The Manchester code is a binary encoding which also encodes the clock signal. This is very useful, because an external clock signal is no longer needed. A sequence of bits modulates the phase of the signal. This is a form of Phase shift keying, often shortened to PSK.
Otherwise put, the information about the signal is in its signal flanks, that is when the signal changes.
Representation[change | edit source]
There are two ways to represent a Manchester code:
- A falling signal flank represents a logical 1 and ascending flank is a logical 0. This is the original definition given by G.E. Thomas
- A falling signal flank is a logical 0, the ascending one a logical 1. This is the definition used by the original Ethernet standard.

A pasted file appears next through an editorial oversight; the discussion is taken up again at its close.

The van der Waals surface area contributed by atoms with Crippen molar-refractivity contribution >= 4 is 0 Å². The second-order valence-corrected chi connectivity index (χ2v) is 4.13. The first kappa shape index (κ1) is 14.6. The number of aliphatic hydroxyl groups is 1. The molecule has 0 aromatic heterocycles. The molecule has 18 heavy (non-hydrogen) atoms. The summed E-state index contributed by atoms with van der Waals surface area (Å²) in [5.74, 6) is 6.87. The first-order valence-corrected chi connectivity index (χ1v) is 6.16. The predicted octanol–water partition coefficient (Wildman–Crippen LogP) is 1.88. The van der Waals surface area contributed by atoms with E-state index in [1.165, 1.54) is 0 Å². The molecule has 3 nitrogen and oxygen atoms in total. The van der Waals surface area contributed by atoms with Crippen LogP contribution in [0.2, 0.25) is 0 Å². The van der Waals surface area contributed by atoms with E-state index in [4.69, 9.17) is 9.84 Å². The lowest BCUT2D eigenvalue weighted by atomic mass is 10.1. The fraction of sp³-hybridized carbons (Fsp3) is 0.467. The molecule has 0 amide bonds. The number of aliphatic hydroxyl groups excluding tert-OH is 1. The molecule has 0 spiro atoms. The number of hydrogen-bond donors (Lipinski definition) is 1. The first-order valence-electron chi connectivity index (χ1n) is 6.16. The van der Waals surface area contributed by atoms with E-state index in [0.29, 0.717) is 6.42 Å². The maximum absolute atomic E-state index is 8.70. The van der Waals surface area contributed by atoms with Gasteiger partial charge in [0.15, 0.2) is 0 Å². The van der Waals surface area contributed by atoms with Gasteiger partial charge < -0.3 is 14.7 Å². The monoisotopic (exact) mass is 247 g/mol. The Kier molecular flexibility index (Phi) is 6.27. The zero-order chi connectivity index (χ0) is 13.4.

To rule out ambiguities, Manchester codes use a preamble. A preamble is a fixed sequence that is known beforehand.
Advantages and disadvantages[change | edit source]
One of the advantages of Manchester code is that the DC component of the signal carries no information. This makes it possible that standards that usually do not carry power can transmit this information. One of the drawbacks of the encoding is that it needs more bandwidth than other encodings, such as NRZ.